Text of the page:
After the Douglas High School shooting, one man made sure his AR could never kill

Videos by Rare

Videos by Rare

A Florida gun owner has decided to forfeit his AR-57 rifle in the wake of the mass shooting at Marjory Stoneman Douglas High School in Parkland, Florida last week.

Ben Dickmann, who identifies himself as a “responsible, highly trained gun owner” in a now-viral Facebook post, turned in his rifle to the Broward County Sheriff’s Office on Friday, February 16th. He says the destruction, not resale, of the rifle was deliberate:

I could have easily sold this rifle, but no person needs this. I will be the change I want to see in this world. If our law makers will continue to close their eyes and open their wallets, I will lead by example.

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An AR-15 was used to kill 17 staff and students at Douglas High School last week; Dickmann turned in his AR-57, a variant based on the AR-15 platform and manufactured by 57Center. When assembled, the rifle — which has a 50-round magazine — fires a 5.7 x 28mm round, instead of the NATO standard 5.56 x 45mm round or any number of other caliber rounds available to AR-15 owners.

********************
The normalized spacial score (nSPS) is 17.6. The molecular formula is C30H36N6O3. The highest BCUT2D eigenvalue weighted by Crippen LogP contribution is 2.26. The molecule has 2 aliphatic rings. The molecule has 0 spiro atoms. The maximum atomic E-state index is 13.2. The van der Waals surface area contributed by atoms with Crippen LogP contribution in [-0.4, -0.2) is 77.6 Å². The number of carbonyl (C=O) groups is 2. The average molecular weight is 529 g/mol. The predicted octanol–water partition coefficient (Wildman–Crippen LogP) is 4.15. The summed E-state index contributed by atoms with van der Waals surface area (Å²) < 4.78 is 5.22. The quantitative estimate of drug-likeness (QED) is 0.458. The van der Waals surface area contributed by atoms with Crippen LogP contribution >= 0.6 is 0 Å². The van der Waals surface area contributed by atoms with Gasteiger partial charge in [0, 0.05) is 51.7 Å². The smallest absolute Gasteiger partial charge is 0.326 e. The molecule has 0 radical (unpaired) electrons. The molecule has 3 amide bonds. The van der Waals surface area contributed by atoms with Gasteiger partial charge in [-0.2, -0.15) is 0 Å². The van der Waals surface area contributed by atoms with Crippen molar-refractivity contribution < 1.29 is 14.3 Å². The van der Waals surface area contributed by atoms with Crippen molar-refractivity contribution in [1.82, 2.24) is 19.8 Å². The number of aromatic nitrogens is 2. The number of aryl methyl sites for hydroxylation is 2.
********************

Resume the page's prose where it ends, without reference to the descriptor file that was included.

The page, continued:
“I do not need this rifle,” he added, per USA Today. “No one without a law enforcement badge needs this rifle… I enjoyed shooting this rifle immensely but I don’t need it, I have other types I can shoot for the same enjoyment.”

His post has been shared hundreds of thousands of times. Dickmann told NPR that he had no idea that his idea would get this kind of attention. In an interview with NPR, he said he “totally didn’t expect for this to go the way it did and as fast as it did.” After over 600 people were shot–and over 50 killed– in Las Vegas last fall, Dickmann says he started “thinking long and hard about it.”

He said a sarcastic challenge from a “conservative” friend to turn the rifle in prompted him to actually do it.

It’ll take many more like Dickmann to hand over their weapons to even make a dent in AR-platform rifle ownership across the nation. In 2013, it was estimated that there were between five and nine million AR-platform rifles in circulation.

What do you think?

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